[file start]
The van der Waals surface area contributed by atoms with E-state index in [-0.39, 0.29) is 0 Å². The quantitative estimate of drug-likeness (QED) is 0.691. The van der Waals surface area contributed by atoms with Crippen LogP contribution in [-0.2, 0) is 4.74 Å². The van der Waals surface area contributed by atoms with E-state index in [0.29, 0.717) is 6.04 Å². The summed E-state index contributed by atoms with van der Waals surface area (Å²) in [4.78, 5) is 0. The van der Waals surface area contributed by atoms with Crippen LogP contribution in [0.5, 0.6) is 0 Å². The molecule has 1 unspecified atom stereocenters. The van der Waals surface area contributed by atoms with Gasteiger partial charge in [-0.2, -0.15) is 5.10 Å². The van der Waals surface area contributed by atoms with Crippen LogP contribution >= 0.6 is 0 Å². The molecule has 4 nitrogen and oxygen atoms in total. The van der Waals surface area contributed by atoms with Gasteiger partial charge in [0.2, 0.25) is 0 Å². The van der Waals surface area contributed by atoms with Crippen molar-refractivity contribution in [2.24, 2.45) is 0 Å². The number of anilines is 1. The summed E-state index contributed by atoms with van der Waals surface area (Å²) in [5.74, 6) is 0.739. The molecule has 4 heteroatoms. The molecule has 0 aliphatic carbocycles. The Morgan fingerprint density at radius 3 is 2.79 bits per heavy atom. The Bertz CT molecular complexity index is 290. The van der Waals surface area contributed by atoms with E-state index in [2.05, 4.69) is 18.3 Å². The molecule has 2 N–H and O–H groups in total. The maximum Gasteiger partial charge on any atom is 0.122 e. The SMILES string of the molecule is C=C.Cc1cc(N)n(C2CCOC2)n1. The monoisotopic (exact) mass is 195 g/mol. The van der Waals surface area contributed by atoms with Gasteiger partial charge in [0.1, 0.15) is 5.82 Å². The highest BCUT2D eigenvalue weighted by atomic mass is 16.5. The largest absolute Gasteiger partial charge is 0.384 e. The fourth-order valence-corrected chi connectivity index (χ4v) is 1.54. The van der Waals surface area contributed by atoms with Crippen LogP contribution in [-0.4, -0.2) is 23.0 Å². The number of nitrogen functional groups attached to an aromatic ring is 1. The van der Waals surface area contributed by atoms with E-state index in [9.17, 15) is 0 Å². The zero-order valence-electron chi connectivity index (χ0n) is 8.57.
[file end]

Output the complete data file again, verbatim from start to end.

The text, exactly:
The van der Waals surface area contributed by atoms with E-state index in [-0.39, 0.29) is 0 Å². The quantitative estimate of drug-likeness (QED) is 0.691. The van der Waals surface area contributed by atoms with Crippen LogP contribution in [-0.2, 0) is 4.74 Å². The van der Waals surface area contributed by atoms with E-state index in [0.29, 0.717) is 6.04 Å². The summed E-state index contributed by atoms with van der Waals surface area (Å²) in [4.78, 5) is 0. The van der Waals surface area contributed by atoms with Crippen LogP contribution in [0.5, 0.6) is 0 Å². The molecule has 1 unspecified atom stereocenters. The van der Waals surface area contributed by atoms with Gasteiger partial charge in [-0.2, -0.15) is 5.10 Å². The van der Waals surface area contributed by atoms with Crippen LogP contribution >= 0.6 is 0 Å². The molecule has 4 nitrogen and oxygen atoms in total. The van der Waals surface area contributed by atoms with Gasteiger partial charge in [0.2, 0.25) is 0 Å². The van der Waals surface area contributed by atoms with Crippen molar-refractivity contribution in [2.24, 2.45) is 0 Å². The number of anilines is 1. The summed E-state index contributed by atoms with van der Waals surface area (Å²) in [5.74, 6) is 0.739. The molecule has 4 heteroatoms. The molecule has 0 aliphatic carbocycles. The Morgan fingerprint density at radius 3 is 2.79 bits per heavy atom. The Bertz CT molecular complexity index is 290. The van der Waals surface area contributed by atoms with E-state index in [2.05, 4.69) is 18.3 Å². The molecule has 2 N–H and O–H groups in total. The maximum Gasteiger partial charge on any atom is 0.122 e. The SMILES string of the molecule is C=C.Cc1cc(N)n(C2CCOC2)n1. The monoisotopic (exact) mass is 195 g/mol. The van der Waals surface area contributed by atoms with Gasteiger partial charge in [0.1, 0.15) is 5.82 Å². The highest BCUT2D eigenvalue weighted by atomic mass is 16.5. The largest absolute Gasteiger partial charge is 0.384 e. The fourth-order valence-corrected chi connectivity index (χ4v) is 1.54. The van der Waals surface area contributed by atoms with Crippen LogP contribution in [-0.4, -0.2) is 23.0 Å². The number of nitrogen functional groups attached to an aromatic ring is 1. The van der Waals surface area contributed by atoms with E-state index in [9.17, 15) is 0 Å². The zero-order valence-electron chi connectivity index (χ0n) is 8.57.